The holidays are a time to enjoy each other’s company and to think about the things we’ve accomplished and plan our priorities for the coming year. But, as it is with many things, with the good comes the bad: and the bad thing about chilling out and getting sentimental is forgetting about our health.
It’s been a great year at Guiding Stars with Expert Chef Erin Dow. She’s created some healthy and delicious recipes, that never sacrifice on flavor or taste. In case you missed any, here is a roundup of her 2010 recipes.
I have lived most of my life in New England. I love all four seasons but I have to admit, winter is tough sometimes. The days are shorter and much colder. I crave hearty meals and warm coffee drinks. I am restless, while at the same time I have less energy.
This winter, armed with some advice from my friends and my favorite healthy living bloggers, I am going to focus on one trouble spot in my day – the mid-afternoon work snack. Right around 3pm I hit my afternoon slump and I seem to crave a gingerbread latte and some sort of huge pastry with lots or frosting or crumble on top. I did a little research and talked to my friends to get some ideas for how to combat that 3pm urge.
So here are some healthy snacks that are known for being tasty and for giving you a much needed energy boost…
A few years ago my generous uncle gifted me a wooden crate packed with vintage molds collected during his travels. Underneath the copper fish mousse molds and gelatin rings were three pristine lidded pudding molds and I just about cried with joy. You see, I have a weakness for vintage recipes, and these three molds represented a new opportunity to try my hand at an old-school dessert technique mostly – and unfortunately – forgotten here in the U.S. I’ve since experimented with several recipes and I’m here to tell you that adding steamed puddings to your repertoire will add a whole new dimension to your desserts; plus, you’ll impress your friends with your “vintage-chic” sensibilities.
My three daughters are now young adults living away from home so the food-related role of being a mom has undergone many subtle changes over the years. When they were small it was “all mom, all the time” when it came to feeding them. Today, of course, they still rely on me for guidance but for the most part they are on their own to forage for food, prepare it and eat on a day to day basis.
Today there’s a chill in the air so intense that I sadly realize I can no longer just throw on my favorite pair of UNH flip flops. As an unprepared college student, I have two other choices: high heels or fur-lined rain boots. Regardless of the lack of rain, I choose the rain boots, bundle […]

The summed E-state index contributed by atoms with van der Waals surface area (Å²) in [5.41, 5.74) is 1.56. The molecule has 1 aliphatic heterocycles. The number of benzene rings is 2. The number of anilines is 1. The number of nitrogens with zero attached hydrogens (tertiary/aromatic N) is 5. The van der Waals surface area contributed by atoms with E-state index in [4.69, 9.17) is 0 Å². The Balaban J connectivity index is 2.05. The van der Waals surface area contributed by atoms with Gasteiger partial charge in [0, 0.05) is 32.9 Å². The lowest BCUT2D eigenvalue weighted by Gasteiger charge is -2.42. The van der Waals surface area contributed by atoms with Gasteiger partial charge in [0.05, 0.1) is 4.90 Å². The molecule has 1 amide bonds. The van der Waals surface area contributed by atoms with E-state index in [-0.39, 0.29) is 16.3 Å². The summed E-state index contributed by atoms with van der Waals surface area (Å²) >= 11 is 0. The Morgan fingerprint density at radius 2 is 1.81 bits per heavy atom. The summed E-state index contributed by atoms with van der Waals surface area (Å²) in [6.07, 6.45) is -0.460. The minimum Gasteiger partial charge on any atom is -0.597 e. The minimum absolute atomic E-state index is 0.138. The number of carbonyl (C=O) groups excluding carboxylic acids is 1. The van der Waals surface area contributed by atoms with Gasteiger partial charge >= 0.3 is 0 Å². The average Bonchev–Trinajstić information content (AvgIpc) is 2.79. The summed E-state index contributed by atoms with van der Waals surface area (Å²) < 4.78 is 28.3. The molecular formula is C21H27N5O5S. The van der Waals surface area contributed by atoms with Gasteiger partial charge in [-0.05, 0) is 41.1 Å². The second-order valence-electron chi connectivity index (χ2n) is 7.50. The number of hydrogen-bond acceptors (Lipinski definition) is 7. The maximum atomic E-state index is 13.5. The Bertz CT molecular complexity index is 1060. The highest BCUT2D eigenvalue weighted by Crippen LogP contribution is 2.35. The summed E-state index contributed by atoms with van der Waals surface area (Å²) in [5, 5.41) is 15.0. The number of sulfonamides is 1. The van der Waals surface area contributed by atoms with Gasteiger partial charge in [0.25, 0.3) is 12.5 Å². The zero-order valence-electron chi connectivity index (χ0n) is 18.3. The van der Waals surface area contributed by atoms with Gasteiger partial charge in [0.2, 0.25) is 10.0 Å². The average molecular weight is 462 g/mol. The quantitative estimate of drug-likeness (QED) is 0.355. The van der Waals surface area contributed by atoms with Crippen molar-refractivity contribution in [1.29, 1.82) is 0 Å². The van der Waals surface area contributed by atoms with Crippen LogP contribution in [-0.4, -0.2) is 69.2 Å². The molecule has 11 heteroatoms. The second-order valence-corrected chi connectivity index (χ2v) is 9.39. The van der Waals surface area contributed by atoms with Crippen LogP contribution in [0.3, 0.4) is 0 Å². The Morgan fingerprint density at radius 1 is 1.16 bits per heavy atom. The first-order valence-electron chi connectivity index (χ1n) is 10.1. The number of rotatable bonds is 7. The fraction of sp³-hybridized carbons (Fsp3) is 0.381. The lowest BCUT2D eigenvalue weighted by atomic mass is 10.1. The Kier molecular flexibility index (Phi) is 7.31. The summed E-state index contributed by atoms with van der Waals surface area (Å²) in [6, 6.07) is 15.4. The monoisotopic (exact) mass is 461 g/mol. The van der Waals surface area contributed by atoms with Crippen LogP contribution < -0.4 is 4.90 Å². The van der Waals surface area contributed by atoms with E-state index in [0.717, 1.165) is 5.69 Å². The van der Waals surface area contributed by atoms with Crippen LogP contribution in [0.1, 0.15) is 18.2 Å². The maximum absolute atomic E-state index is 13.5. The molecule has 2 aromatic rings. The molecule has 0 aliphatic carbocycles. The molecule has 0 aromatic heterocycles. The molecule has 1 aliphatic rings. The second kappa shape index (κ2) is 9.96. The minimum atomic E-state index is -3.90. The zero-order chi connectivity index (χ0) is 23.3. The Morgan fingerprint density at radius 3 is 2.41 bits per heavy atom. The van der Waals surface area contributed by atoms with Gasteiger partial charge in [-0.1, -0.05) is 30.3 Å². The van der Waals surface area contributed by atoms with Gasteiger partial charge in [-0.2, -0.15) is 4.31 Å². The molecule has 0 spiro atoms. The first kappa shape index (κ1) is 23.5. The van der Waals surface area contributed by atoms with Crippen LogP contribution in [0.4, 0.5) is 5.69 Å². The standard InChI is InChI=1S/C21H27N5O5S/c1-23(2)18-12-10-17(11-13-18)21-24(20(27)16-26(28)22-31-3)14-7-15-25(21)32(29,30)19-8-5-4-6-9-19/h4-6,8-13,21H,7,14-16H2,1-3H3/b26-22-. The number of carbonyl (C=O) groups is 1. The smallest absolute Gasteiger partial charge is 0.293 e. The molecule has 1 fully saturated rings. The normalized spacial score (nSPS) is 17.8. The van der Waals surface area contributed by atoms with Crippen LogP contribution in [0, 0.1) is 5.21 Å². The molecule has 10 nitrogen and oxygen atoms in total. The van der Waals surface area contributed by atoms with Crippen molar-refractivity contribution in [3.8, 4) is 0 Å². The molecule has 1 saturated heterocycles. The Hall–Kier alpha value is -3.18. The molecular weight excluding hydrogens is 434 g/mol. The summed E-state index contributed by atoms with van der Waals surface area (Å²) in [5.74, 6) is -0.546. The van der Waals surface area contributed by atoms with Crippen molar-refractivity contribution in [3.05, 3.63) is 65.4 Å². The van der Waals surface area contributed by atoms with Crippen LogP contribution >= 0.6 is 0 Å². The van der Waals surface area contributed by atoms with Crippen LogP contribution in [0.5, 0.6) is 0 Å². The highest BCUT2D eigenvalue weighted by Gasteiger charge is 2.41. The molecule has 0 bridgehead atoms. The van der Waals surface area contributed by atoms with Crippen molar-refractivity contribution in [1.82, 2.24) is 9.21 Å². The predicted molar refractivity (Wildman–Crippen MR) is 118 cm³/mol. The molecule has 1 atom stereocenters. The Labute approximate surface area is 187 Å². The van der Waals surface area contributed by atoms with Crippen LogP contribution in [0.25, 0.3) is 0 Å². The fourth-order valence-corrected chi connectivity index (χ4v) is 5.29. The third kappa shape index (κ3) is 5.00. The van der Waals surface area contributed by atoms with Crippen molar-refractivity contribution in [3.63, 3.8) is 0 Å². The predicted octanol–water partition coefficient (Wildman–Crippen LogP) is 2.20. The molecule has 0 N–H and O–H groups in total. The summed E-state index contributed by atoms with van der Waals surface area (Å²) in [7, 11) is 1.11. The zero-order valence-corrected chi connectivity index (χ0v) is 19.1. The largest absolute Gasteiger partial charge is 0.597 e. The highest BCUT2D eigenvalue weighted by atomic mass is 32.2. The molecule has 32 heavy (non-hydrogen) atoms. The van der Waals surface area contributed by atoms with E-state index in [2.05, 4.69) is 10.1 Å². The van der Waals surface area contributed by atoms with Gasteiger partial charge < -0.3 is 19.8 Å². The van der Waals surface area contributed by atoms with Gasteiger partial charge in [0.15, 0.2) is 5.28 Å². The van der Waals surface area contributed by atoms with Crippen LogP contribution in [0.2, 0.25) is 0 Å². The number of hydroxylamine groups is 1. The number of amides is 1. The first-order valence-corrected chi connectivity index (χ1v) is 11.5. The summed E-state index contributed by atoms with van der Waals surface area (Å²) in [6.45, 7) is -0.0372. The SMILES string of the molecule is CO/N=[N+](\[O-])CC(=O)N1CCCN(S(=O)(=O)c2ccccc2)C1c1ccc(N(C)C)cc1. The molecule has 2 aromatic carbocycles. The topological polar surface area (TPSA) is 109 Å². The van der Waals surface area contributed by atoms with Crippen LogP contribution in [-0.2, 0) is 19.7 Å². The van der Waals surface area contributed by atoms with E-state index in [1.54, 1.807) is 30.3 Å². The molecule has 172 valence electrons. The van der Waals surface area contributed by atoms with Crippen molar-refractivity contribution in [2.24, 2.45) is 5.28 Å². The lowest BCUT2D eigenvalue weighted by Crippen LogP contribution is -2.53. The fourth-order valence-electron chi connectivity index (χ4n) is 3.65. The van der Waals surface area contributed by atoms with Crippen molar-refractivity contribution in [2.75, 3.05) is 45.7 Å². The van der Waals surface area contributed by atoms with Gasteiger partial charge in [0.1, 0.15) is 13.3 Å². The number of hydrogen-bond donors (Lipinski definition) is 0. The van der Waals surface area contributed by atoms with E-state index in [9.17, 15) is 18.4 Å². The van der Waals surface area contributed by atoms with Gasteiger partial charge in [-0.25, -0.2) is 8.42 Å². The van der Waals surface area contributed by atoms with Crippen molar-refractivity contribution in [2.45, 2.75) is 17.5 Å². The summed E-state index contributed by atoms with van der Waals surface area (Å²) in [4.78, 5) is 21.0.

Stuffing’s something most people can’t picture a holiday meal without, but it’s often an afterthought, pulled out of a box and if time permits, sometimes doctored. As such, many people associate the flavor of boxed stuffing as the preferred flavor for stuffing in general: it’s tradition. So the last thing I wanted to do was mess with that; so, dried fruit and chunks of random stuff was not an option. I wanted this stuffing to have the flavor everyone expects.
“Comfort Food.” “Food of Love.” “Fat Bomb.” Isn’t it always the case? Whenever we think about those dishes that have meaning to us—whether it’s Mom’s specialty, that first date dish, or that snowy day favorite—we rarely default to a light salad or a whole grain pilaf. But there are verifiable reasons why certain foods spark nostalgia or warm feelings inside. There exists a science behind food choices, and that science influences our preferences and our perceived emotional attachment to certain foods.
On a very basic level, memories associated with food can be a catalyst for a particular preference. The smell of Grandma’s beef stew doesn’t usually remind us of how nutritious Grandma’s cooking was; rather, it reminds us of Grandma and her warm hugs and kind smile. That fried chicken Auntie used to make, with its crispy skin and deep brown crust, was the highlight of the family picnic…well, the chicken and the good times with cousins and friends. So many of our seminal memories—from holidays to weddings to the birth of our children–are served up with a side of comfort food.
That said, it’s interesting to note that despite the myriad influences that affect our personal tastes, the scientific community theorizes that babies are born with only two innate taste biases: a preference for sweetness (evolutionarily attributed to “safe” foods) and a rejection of bitter taste (regarded as an indication of poisonous compounds). But science has also proven that innate preferences can be overridden by experience and cultural mores; that’s why we see, for example, Asian palates developing an appreciation for the bitter flavors (despite its evolutionary consequences) present in their cuisine. Also, a desire for certain food traits, whether it be starchy carbs for quick energy, fat consumption to boost stored energy, or sodium to maintain balanced electrolytes, is important in determining our preferences. Simply put, if your lifestyle requires it, the body seems to be capable of letting you know. These nutritional cues, consistently heeded over time, can also affect our general food predilections…